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Health systems interventions for improving maternal health

Published in Globalization and Health

This collection received funding from University of the Witwatersrand. Some articles in the series were developed in the MASCOT/WOTRO systematic review, funded by the European Union's Seventh Framework Programme (FP7/2007-2013; grant agreement number 282507) and NWO/Wotro (Netherlands Organisation for Scientific Research, WOTRO Science for Global Development). 

The studies included in this collection of publications address maternal health from a health systems' perspective. Several elements in the intersections between maternal health and health systems are addressed. Patient-related factors, such as demand for services, and patient-provider interactions foreground the other articles in the series. Research on patient's needs and experiences provide important contextual information to the systematic mapping of interventional research on maternal health. Drawing on a large mapping of research in low-, middle- and high-income countries 2000-2012, the mapping sums the research topics addressed in maternal health and funders of this research. The publications are based on empirical research using qualitative methods, reviews of programme data, secondary analysis of population-level data from national surveys, and several systematic reviews. Taken together, the series aims to provide a coherent set of findings and analysis, which informs responses to maternal health that move assessments of service delivery or individual clinical interventions, to centre around health systems and comprehensive conceptions of women's needs.

Edited by Prof Matthew Chersich and Dr Duane Blaauw, Centre for Health Policy/MRC Health Policy Research Group, School of Public Health, Faculty of Health Sciences, University of the Witwatersrand, Johannesburg, South Africa; and Prof Stanley Luchters, Centre for International Health, Burnet Institute, Melbourne, Australia.

  1. This commentary sums the findings of a series of papers on a study that mapped the global research agenda for maternal health. The mapping reviewed published interventional research across low— and middle-inco...

    Authors: Matthew F Chersich and Greg Martin
    Citation: Globalization and Health 2017 13:6
  2. For pregnancy to result in a healthy mother and infant, women require adequate nutrition and to be able to access antenatal care, both of which require finances. While most women working in the formal sector i...

    Authors: Fiona Scorgie, Duane Blaauw, Tessa Dooms, Ashraf Coovadia, Vivian Black and Matthew Chersich
    Citation: Globalization and Health 2015 11:37
  3. This review is part of a European Commission project, MASCOT, aimed at reducing maternal and child health inequalities. The purpose was to identify and describe the literature on community-based interventions ...

    Authors: Martha Perry, Francisco Becerra, Josephine Kavanagh, Angéline Serre, Emily Vargas and Victor Becerril
    Citation: Globalization and Health 2015 10:63
  4. Although most of maternal deaths are preventable, maternal mortality reduction programs have not been completely successful. As targeting individuals alone does not seem to be an effective strategy to reduce m...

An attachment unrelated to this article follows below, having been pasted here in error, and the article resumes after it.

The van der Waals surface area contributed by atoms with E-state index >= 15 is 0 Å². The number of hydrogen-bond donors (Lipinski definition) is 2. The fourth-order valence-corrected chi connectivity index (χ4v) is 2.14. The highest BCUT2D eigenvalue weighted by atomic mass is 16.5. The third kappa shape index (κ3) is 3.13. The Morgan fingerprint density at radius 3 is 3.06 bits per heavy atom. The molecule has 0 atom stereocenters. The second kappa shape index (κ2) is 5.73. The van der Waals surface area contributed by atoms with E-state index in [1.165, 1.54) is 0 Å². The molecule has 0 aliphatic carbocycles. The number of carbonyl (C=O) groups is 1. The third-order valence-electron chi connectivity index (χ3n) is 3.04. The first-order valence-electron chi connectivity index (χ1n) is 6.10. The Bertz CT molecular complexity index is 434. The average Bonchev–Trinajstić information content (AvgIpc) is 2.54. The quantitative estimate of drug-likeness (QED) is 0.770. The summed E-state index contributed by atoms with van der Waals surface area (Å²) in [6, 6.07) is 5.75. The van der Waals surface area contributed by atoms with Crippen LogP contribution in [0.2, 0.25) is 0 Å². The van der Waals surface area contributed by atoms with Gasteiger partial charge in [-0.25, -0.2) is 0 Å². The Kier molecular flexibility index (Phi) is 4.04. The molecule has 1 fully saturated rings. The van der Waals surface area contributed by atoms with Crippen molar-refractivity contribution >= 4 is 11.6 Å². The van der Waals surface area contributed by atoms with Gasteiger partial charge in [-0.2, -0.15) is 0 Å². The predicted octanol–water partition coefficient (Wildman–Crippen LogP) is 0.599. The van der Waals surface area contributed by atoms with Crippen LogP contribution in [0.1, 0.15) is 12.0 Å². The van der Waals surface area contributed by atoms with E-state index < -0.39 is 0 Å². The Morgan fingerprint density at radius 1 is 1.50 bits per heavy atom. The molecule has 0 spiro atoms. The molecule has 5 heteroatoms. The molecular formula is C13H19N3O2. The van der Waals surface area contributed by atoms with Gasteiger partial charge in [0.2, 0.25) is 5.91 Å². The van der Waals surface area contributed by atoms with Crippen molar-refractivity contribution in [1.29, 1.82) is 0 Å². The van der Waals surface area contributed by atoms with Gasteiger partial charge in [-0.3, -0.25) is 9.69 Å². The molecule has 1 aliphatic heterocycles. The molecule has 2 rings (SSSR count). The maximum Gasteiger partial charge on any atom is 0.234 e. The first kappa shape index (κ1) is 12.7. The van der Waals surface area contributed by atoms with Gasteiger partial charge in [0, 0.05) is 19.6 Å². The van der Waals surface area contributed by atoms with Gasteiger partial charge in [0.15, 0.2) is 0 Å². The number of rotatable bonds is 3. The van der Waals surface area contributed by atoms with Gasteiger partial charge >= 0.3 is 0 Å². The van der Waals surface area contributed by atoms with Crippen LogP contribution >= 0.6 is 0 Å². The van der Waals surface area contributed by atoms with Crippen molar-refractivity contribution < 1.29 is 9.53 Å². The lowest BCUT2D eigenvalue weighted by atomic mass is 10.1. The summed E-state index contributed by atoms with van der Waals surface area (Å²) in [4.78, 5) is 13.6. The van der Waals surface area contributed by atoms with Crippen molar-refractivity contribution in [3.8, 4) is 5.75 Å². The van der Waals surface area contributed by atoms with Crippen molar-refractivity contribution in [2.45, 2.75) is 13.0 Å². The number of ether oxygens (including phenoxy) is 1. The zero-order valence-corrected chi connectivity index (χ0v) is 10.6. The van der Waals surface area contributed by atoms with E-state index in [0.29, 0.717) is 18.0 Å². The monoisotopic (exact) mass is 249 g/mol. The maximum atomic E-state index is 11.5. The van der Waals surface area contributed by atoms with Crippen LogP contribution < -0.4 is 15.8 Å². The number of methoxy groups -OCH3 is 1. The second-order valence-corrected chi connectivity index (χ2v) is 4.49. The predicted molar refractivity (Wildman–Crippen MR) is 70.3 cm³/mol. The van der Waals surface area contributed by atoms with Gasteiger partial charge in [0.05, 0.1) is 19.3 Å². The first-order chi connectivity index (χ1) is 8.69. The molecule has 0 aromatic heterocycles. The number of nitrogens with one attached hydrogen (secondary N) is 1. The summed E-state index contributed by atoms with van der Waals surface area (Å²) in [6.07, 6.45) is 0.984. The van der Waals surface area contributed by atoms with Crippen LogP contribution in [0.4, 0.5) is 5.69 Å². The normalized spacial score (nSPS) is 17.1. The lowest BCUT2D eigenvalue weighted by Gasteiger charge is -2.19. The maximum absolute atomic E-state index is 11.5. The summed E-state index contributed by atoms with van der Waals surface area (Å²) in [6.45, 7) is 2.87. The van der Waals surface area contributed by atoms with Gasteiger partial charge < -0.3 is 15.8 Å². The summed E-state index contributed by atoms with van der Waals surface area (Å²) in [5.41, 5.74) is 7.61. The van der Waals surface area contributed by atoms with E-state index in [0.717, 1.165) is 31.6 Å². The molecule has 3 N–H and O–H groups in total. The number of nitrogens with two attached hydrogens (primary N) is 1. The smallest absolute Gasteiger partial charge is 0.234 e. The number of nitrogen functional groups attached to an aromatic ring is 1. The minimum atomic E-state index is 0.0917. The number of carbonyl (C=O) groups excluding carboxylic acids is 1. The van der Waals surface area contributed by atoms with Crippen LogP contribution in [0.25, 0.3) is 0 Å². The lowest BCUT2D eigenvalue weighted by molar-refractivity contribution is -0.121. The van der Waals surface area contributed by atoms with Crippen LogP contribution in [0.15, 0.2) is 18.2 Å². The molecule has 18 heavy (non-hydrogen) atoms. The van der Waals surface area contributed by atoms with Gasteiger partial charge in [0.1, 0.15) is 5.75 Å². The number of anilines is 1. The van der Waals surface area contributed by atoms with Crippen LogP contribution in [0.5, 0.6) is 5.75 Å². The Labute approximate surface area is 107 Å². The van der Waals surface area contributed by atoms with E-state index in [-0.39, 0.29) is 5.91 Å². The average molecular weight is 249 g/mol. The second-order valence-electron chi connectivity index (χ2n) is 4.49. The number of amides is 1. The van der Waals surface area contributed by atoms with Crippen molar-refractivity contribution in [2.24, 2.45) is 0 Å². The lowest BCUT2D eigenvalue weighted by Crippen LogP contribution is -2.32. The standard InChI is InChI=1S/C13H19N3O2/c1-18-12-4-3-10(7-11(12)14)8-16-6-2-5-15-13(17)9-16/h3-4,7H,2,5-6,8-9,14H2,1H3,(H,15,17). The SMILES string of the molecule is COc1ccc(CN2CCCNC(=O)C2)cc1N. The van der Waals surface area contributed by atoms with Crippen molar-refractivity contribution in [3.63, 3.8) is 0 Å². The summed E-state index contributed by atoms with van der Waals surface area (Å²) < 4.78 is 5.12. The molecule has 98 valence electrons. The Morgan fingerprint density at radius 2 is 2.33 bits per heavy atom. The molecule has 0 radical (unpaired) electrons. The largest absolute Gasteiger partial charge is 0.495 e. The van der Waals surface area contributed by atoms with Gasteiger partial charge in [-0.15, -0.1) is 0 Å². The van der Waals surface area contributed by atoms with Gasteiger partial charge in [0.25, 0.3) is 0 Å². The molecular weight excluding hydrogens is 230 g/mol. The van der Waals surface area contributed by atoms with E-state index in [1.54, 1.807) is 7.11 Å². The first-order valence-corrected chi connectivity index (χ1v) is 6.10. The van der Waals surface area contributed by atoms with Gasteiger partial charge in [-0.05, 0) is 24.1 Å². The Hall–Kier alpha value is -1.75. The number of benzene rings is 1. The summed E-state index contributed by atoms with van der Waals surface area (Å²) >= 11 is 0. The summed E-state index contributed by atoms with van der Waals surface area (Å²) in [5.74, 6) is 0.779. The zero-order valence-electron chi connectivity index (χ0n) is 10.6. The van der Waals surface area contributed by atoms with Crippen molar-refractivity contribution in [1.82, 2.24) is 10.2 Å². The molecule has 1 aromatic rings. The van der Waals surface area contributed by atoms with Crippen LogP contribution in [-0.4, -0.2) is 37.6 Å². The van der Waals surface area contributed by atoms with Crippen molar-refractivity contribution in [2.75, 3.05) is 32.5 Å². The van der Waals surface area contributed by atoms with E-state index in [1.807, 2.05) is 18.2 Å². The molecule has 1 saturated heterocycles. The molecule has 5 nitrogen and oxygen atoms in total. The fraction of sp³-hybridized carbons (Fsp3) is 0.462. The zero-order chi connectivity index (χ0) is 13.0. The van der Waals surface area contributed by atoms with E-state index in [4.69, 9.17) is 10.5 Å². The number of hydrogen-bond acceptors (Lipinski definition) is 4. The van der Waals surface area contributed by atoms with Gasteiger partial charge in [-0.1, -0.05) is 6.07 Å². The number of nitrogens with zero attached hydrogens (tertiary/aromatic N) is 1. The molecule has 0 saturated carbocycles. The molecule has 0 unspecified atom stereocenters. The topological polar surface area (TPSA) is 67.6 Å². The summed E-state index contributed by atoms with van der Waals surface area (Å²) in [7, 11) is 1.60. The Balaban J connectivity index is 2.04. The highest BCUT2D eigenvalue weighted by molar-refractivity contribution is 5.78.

Authors: Sima Sajedinejad, Reza Majdzadeh, AbouAli Vedadhir, Mahmoud Ghazi Tabatabaei and Kazem Mohammad
    Citation: Globalization and Health 2015 11:4
  5. The priorities of research funding bodies govern the research agenda, which has important implications for the provision of evidence to inform policy. This study examines the research funding landscape for mat...

    Authors: Katharine Footman, Matthew Chersich, Duane Blaauw, Oona MR Campbell, Ashar Dhana, Josephine Kavanagh, Mari Dumbaugh, Siphiwe Thwala, Leon Bijlmakers, Emily Vargas, Elinor Kern, Francisco Becerra and Loveday Penn-Kekana
    Citation: Globalization and Health 2014 10:72
  6. There is global concern with geographical and socio-economic inequalities in access to and use of maternal delivery services. Little is known, however, on how local-level socio-economic inequalities are relate...

    Authors: Sheetal Prakash Silal, Loveday Penn-Kekana, Till Bärnighausen and Helen Schneider
    Citation: Globalization and Health 2014 10:60
  7. Depression and anxiety are prevalent among women in low- and lower-middle income countries who are pregnant or have recently given birth. There is promising evidence that culturally-adapted, evidence-informed,...

    Authors: Jane Fisher, Hau Nguyen, Priya Mannava, Ha Tran, Thao Dam, Huong Tran, Thach Tran, Kelly Durrant, Atif Rahman and Stanley Luchters
    Citation: Globalization and Health 2014 10:37
  8. There is great impetus to achieve elimination of mother-to-child transmission of HIV (eMTCT) by 2015, and part of this is to identify factors to target to achieve the goal. This study thus identified key patie...

    Authors: Coceka N Mnyani, Adonia Simango, Joshua Murphy, Matthew Chersich and James A McIntyre
    Citation: Globalization and Health 2014 10:36
  9. As in many fragile and post-conflict countries, South Africa’s social contract has formally changed from authoritarianism to democracy, yet access to services, including health care, remains inequitable and co...

    Authors: Bronwyn Harris, John Eyles, Loveday Penn-Kekana, Liz Thomas and Jane Goudge
    Citation: Globalization and Health 2014 10:35